Sometimes we read things that just make us scratch our heads.
Often, statements about the electric-car industry by (presumably) highly-paid analysts in the finance industry are among those things.
2014 BMW i3 REx range-extended electric car owned by Tom Moloughney - in dealership showroom
Take, for example, a statement by one such analyst, contained an article published two weeks ago in Forbes by British journalist Neil Winton.
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The essential thesis of the piece, based on interviews with several analysts, is that BMW's program of "i" vehicles that run partly or fully on battery power--led off by the 2014 BMW i3 and the 2015 BMW i8--will be expensive.
Some of the analysts argue, however, that BMW's range of i vehicles will have a significant effect on the average carbon output of its overall vehicle line--it will fall considerably--and the whole program will prove in the long run to have been a very smart investment.
The statement that brought us to a dead stop came from one Arndt Ellinghorst, analyst with International Strategy and Investment of London.
2013 Tesla Model S with owner Bruce Sharpe in Canada
“BMW is the only carmaker globally, next to Tesla," Ellinghorst said, "taking e-mobility as an opportunity to build a business rather than just defensively using it to improve fleet average fuel economy."
Oh, because there's this one other company that has spent much of the past decade preparing to build and sell more electric vehicles than any other carmaker, in a well-funded and very serious effort to become the dominant and most advanced maker of plug-ins on the planet.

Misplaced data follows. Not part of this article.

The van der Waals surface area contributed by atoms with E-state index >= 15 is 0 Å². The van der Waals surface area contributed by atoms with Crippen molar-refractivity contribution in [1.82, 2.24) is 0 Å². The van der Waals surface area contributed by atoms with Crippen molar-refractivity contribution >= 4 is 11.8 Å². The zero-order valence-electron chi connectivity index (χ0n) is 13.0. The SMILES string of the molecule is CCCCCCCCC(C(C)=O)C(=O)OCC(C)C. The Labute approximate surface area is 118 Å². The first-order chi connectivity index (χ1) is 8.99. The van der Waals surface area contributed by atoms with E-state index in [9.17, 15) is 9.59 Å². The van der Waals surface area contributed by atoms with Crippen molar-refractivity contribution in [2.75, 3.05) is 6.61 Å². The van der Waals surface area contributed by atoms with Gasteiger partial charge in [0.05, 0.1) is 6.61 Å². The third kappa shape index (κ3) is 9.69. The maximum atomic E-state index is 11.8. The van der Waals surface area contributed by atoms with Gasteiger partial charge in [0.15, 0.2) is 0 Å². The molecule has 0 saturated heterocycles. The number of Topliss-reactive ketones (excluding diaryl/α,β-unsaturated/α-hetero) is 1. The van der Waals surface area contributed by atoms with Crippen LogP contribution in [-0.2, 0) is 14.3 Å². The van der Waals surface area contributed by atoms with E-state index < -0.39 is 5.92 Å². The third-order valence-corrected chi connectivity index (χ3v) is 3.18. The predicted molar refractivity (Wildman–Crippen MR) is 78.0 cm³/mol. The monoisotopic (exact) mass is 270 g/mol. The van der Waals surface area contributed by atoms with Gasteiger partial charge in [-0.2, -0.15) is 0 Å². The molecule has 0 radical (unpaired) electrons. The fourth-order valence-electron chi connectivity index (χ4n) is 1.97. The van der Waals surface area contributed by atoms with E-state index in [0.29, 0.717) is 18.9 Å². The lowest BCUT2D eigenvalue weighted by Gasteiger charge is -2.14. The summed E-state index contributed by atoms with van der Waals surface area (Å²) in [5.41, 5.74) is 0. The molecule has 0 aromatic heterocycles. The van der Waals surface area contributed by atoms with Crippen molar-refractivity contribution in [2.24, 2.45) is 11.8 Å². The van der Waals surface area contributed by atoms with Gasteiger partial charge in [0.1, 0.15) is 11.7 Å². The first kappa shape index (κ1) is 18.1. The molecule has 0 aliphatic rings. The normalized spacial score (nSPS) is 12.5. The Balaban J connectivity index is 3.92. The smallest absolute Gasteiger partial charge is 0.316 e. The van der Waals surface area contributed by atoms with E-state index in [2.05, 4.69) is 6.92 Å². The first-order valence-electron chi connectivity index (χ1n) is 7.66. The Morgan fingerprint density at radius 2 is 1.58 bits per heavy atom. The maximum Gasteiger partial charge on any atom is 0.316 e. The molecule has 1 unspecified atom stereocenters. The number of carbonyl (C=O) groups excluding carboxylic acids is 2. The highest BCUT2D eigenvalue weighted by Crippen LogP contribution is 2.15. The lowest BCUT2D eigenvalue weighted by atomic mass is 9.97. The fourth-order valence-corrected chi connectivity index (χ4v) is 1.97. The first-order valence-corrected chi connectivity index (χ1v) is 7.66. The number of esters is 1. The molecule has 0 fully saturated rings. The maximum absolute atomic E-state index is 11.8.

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Hint: It's sold more plug-in electric vehicles globally than Tesla or BMW--in fact, more than those two companies combined, along with Toyota and Ford added in for good measure.
Know which company we're describing?
2014 Nissan Leaf, Bear Mountain, May 2014
That would be Nissan, which has now sold 110,000 Leafs globally and is working toward sales of 10,000 electric vehicles a month by the end of the year.
And it fully intends to make them a profitable business line. As soon as possible.
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No analyst worth his salt can ignore Tesla, and BMW is a major European company. In our view, certainly Ellinghorst's statement applies to Fiat Chrysler, Ford, Hyundai-Kia, and Volkswagen--as well as hydrogen fuel-cell proponents Honda and Toyota.
But it's absurd to apply to Nissan.
Still, one might think that a London-based analyst might have thought to include the company that's built more electric cars than any other carmaker on earth.
The company, in fact, that is now building Leafs (and their lithium-ion battery packs) just 270 miles north of his London offices, in Sunderland, England.
Just an oversight, we're sure.